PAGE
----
Radiotherapy plays a crucial role in the care of cancer with approximately 50% of all patients benefiting from RT in the management of their disease.
In the last two decades technology has transformed the face of Radiation oncology. With the availability of better functional imaging modalities like PET CT scan and DW MRI, the tumours are better defined, leading to a more precise stage designation. This is of utmost importance as the treatment protocols are driven by the stage of the disease.RT techniques have changed significantly thanks to improvements in engineering and computing leading to state-of-the-art treatment techniques such as intensity-modulated RT (IMRT), volumetric-modulated arc therapy (VMAT), stereotactic body RT (SBRT) and adaptive RT (ART), which make possible a highly tailored dose distribution with maximum normal tissue sparing.
The current day cancer centres are equipped with the new generation Linear accelerates which are even capable of performing on-board imaging. Tumour localisation immediately before and during treatment delivery by means of image-guided techniques (IGRT) is becoming a part of clinical practice and is a fundamental prerequisite for high-precision RT.
In a nutshell, technological advances have mainly been the result of the integration of imaging information in every phase of the treatment, from simulation to planning to delivery.
As part of a comprehensive RT treatment process, adaptive RT (ART) techniques make it possible to modify the treatment plan during the course of RT in order to account for anatomical and biological changes.
Has technology improved cure rates?
Evolving from conventional irradiation using simple treatment fields towards highly conformal RT techniques, such as IMRT, VMAT and SRT improve the outcome by escalating the dose to the tumour and minimizing the toxicity to critical organs. Indeed, high-precision high dose RT has been called virtual surgery, since in many situations it can have a curative effect locally that is similar to surgery. From the biological point of view, such high doses induce different radiobiological mechanisms of cell killing and improve cure rates.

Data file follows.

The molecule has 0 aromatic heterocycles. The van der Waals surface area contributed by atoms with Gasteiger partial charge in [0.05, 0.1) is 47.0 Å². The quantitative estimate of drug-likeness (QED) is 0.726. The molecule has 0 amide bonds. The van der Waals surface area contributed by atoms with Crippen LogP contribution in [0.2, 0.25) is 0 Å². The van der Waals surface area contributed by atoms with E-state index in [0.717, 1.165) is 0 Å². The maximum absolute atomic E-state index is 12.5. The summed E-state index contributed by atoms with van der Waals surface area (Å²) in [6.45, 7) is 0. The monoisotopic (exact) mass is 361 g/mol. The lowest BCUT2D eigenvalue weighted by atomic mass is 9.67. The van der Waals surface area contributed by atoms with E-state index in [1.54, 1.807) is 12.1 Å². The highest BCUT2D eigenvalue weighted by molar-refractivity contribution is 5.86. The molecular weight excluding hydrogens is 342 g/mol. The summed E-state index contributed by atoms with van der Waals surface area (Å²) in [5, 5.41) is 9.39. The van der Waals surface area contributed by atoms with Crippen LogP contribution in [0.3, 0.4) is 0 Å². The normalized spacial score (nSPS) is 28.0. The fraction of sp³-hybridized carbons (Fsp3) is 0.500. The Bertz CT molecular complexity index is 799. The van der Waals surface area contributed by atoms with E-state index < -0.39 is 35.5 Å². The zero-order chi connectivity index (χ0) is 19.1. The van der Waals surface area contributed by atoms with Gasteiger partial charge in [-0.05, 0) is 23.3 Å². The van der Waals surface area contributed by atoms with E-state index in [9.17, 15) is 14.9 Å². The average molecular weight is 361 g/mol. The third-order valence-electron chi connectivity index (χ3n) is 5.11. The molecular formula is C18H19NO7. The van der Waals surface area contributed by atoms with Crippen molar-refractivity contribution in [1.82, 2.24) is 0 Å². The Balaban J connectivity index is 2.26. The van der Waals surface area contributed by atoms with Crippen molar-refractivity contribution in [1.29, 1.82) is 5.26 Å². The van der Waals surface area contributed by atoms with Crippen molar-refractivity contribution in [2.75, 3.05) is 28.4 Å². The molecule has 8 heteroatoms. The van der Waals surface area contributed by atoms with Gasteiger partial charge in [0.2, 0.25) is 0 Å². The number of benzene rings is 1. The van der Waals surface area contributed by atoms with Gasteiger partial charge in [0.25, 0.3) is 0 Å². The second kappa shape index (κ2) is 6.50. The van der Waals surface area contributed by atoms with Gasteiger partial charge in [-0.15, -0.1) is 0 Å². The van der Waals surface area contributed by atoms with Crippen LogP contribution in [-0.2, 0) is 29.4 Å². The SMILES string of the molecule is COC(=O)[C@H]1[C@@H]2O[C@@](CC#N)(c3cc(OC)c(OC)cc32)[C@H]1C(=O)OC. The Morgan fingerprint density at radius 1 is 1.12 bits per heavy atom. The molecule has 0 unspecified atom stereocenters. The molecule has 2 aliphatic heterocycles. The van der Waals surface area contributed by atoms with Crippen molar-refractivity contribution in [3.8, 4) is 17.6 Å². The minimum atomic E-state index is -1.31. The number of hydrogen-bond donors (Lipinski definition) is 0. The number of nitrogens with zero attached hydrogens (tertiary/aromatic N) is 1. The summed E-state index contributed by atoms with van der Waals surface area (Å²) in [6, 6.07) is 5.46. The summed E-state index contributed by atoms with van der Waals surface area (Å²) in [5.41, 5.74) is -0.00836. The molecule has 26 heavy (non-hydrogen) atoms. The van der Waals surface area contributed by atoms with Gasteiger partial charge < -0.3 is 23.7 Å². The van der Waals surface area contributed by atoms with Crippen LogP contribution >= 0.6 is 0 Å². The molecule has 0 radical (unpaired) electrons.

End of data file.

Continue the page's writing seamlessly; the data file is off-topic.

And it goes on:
Has technology improved the quality of life of cancer patients?
Yes by saving the normal innocent organs from the harmful effects of radiation the quality of life has certainly improved. The current technology offers the ability of organ preservation approaches that are less morbid.
How do linear accelerators like Halcyon improve treatment delivery?
Most advanced treatment techniques like IMRT/SBRT are time-consuming especially when combined with image guidance (IGRT). Many patients find these long treatment intervals uncomfortable. The newer linear accelerators like HALCYON have faster treatment delivery which makes the treatment experience to the patient more comfortable.
There is a great advantage for patients who require radiation to a large area of the body (Magna field) like patients who are receiving Craniospinal irradiation or total body irradiation.
Craniospinal irradiation is a type of radiation that is done for certain brain tumours especially in children and Total Body Irradiation is the radiation to the whole body which is often required for patients undergoing bone marrow transplant. These techniques take 45-60 minutes of treatment time. But with machines like HALCYON, the treatment time is reduced to one third make it comfortable for the patient. HALCYON has 100% image guidance technology so it also makes the treatment very precise.
So this newer technology is a hope rather than a hype for cancer patients.
Dr. Kanika Sharma, Clinical Lead & Senior Consultant – Oncology, Radiation Oncology, Dharamshila Narayana Superspeciality Hospital, Delhi